The truth about the Beduin in the Negev

We are told that the Beduins live in a mere 45 historical villages and are forced to build illegally because their communities are not recognized by the state.

Beduin women in the Negev (photo credit: HADAS PARUSH)
Beduin women in the Negev
(photo credit: HADAS PARUSH)
One could argue that if the conflict with the Palestinians was miraculously solved, the next conflict simmering under the surface would be the fate of the Beduin in the Negev.
For decades, NGOs have educated the world with a shocking narrative of an indigenous population under threat of extinction.
We are told that the Beduin citizens of Israel live in a mere 45 historical villages and are forced to build illegally because their communities are not recognized by the state. That they can’t provide for their families because the government doesn’t allocate adequate funding to their communities. Above all else, apparently all they are asking for is five percent of the Negev.
These would all be fair and logical arguments, if any of them were based on fact or an iota of truth. In reality these are six major myths or mantras that have been repeated so many times that even members of the government of Israel have blindly adopted them as truth.
The first of these myths is the issue of indigenous status. Internationally accepted guidelines on indigenous status rely on the following five determinants being met:
1. Original inhabitants.
2. Extended period of time.
3. Pre-colonial sovereignty.
4. Group connection to the land.
5. External validation.
The Beduin that currently reside in the Negev are not the original inhabitants of the area. Even if a very limited amount of these nomadic tribes were in the area two or even three hundred years ago, this is not considered an “extended period of time” warranting the title “indigenous”; this does not place them in the area before the first colonialist invasion by marauding Arabs from Arabia in the 8th century CE or the beginning of the long period of Ottoman domination that started in the 1500s.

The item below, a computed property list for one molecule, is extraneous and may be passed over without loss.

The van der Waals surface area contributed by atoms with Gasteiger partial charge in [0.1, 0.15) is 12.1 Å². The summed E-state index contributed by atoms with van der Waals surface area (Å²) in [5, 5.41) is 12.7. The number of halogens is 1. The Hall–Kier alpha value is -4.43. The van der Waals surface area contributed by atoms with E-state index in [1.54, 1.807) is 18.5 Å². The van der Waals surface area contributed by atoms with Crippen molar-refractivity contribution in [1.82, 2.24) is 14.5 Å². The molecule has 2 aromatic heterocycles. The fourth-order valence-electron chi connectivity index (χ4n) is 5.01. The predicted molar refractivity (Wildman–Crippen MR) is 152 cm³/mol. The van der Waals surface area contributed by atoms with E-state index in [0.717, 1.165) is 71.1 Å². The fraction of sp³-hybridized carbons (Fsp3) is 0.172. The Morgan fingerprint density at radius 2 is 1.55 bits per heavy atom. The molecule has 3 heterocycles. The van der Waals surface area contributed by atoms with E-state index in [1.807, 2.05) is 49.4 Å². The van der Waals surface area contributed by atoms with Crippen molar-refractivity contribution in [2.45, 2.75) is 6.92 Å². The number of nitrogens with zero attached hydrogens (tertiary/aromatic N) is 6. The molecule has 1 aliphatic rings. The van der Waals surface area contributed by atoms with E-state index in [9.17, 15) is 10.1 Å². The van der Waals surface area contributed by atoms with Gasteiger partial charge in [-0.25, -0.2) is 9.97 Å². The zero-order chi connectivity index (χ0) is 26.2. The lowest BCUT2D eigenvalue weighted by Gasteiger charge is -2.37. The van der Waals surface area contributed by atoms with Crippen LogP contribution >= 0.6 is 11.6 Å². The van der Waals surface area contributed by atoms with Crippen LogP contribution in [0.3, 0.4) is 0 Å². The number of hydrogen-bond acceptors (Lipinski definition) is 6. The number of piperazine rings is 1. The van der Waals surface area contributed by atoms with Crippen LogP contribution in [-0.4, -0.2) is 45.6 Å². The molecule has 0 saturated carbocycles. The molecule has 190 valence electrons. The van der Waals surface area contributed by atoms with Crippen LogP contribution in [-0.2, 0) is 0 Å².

Nomadic life also precludes any specific fixed connection to the land. There is no long-standing proof in Beduin tradition establishing a spiritual connection between them and the Negev specifically, a logical result of their relatively brief presence there and to their nomadic lifestyle.
Although the UN Committee on Indigenous People did bestow indigenous status on the Beduin of the Negev, the fact that no other Beduin tribe in the Middle East has ever made the claim of being indigenous raises questions as to the motives and authenticity of such a claim and raises the obvious questions of the committee’s objectivity.
Major myth number two is the Beduin claim of “historical villages,” which can be easily refuted with historical aerial photographs.
Tens of aerial photographs of these so-called historical villages have been examined and made publicly available, that show that these villages did not exist prior to 1945.